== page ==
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Archive of posts filed under the Principles category.

Academic Failure: Does Academic Performance Data Illustrate the Need for Universal Design in Education?

Do you periodically read an article that stays with you for quite some time? Here’s one that caught our attention recently: The 4-Stage Response to Low Student Achievement By John Lemuel Available online at: http://chronicle.com/article/The-4-Stage-Response-to-Low/126527/?sid=at&utm_source=at&utm_medium=en The author reflects on the workload requirements in his class in light of the recently published book, Academically Adrift: Limited [...]

Assessing Universal Design for Learning in Terms of Levels of Use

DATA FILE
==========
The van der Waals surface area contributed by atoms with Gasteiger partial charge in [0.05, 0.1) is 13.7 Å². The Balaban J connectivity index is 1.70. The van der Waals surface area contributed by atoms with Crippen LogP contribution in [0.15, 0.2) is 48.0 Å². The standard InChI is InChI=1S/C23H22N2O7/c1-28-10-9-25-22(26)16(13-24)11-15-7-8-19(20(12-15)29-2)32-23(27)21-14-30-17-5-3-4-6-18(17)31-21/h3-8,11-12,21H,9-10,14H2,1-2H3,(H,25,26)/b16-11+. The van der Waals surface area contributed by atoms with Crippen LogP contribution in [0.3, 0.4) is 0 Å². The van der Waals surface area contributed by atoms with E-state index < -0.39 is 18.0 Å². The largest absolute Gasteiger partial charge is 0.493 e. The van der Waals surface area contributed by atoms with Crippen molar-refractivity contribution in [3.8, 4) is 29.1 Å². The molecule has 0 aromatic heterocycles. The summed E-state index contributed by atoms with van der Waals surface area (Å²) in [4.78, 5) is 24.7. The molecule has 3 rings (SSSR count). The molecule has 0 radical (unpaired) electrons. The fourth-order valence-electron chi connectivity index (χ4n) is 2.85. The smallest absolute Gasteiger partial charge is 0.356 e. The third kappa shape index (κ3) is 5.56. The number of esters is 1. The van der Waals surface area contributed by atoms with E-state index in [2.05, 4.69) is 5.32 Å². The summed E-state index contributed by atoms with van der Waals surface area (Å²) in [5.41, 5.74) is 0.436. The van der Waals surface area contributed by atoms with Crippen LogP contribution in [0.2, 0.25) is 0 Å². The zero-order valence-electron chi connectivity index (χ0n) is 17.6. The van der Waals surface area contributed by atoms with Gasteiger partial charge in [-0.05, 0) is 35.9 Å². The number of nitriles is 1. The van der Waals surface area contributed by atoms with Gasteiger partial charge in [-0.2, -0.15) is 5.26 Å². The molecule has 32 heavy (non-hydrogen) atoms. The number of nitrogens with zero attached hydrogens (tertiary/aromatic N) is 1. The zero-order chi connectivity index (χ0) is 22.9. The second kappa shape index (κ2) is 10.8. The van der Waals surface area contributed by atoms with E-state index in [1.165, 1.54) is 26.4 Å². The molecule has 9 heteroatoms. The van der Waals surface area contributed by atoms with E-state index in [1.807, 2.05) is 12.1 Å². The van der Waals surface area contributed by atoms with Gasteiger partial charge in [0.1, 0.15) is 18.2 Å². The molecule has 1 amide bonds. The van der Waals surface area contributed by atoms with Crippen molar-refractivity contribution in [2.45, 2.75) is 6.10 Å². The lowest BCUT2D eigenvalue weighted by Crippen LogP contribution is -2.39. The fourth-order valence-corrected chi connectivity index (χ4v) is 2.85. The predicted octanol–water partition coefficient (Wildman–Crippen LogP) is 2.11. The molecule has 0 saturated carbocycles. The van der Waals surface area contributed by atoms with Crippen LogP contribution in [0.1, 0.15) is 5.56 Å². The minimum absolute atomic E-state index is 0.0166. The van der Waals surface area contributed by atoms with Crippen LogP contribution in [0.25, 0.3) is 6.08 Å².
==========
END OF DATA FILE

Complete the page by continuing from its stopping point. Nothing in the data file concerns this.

In the previous post, we introduced the topic of the Concerns-Based Adoption Model (CBAM) as a tool for understanding the reactions professionals may have in response to new instructional innovations (Hord, Rutherford, Huling-Austin, & Hall, 2006). In particular, we highlighted the fact that CBAM can assist designers of university courses and professional development experiences to [...]

Intentionality: A Fundamental Principle of Universal Design in Education

As educators struggle to understand the principles of universal design and apply them to education (UDE), it is important to explicitly discuss several key instructional design principles: • Barriers are intrinsic to traditional instructional planning activities. Each decision an instructor or publisher makes when creating traditional instructional activities and materials embeds barriers into the process. [...]